A new study published in the Journal of Strength and Conditioning Research shows that traditional strength training methods work best for women who want to build muscle strength and endurance. However, many women are told that it is best to do a low velocity routine instead.
Sharon Rana, associate professor of exercise physiology at Ohio University, led the study. She and her colleagues looked at the effectiveness of low velocity resistance training versus more conventional training, for women. Thirty-four women, all university students, participated in the study. All the women performed one of three different training methods for six weeks. The three methods included a traditional strength training regimen, a low velocity routine, and a traditional muscular endurance training regimen. The main differences were that the group doing the traditional strength training program lifted more weight and performed fewer repetitions, while the endurance group lifted lighter weights and performed more repetitions. The low velocity group also lifted lighter weights, but at a much slower speed than the other groups as well as with fewer repetitions.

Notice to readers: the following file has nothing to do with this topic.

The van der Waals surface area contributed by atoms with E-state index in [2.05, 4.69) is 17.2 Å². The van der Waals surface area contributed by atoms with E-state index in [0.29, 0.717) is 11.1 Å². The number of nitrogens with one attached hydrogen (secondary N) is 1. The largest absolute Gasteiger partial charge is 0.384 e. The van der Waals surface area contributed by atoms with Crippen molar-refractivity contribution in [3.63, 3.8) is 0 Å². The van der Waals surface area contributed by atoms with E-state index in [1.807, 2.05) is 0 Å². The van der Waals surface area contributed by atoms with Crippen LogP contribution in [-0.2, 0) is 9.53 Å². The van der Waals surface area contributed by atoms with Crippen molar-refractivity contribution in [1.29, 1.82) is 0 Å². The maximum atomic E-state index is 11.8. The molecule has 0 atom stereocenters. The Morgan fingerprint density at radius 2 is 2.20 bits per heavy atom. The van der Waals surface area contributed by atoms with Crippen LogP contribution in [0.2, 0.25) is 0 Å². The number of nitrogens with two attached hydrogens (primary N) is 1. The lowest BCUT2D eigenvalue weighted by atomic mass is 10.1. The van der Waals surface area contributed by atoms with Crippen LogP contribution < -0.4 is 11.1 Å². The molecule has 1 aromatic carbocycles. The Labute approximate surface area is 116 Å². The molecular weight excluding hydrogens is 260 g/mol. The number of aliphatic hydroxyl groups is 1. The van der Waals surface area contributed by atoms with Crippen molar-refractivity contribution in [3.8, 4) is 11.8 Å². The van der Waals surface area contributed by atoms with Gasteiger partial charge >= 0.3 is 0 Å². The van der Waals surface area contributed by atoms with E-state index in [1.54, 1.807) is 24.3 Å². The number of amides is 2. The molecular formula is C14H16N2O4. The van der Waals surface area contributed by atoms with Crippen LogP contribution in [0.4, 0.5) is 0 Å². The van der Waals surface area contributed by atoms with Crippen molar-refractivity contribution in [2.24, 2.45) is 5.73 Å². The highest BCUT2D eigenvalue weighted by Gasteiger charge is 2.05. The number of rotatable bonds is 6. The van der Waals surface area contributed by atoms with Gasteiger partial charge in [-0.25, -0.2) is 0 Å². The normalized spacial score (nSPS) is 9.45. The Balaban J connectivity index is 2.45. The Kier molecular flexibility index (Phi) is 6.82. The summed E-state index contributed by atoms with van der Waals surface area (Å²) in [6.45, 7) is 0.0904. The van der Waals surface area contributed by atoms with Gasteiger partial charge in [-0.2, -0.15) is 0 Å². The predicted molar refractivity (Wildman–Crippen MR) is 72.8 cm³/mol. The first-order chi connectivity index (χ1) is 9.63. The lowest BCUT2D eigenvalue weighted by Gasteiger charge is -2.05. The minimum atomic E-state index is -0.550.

Rana noted, "What made the research a little different is that we put the various methods of resistance training all in one study and added a control group, which hadn't been done before. The endurance group also hadn't really been studied in conjunction with low velocity type training."
Absolute strength, muscular endurance, cardiovascular endurance, and body composition were measured throughout the study. The results showed that the group that gained the most strength was the traditional strength training group. Both of the other groups also gained strength, but much less. Cardiovascular endurance didn't increase significantly in any of the groups, highlighting the importance of participating in aerobic activity in addition to any kind of strength training routine.
"The low velocity training obviously helps you," Rana said. "You can gain some strength and muscle endurance, but the traditional methods are going to do a slightly better job for those two things."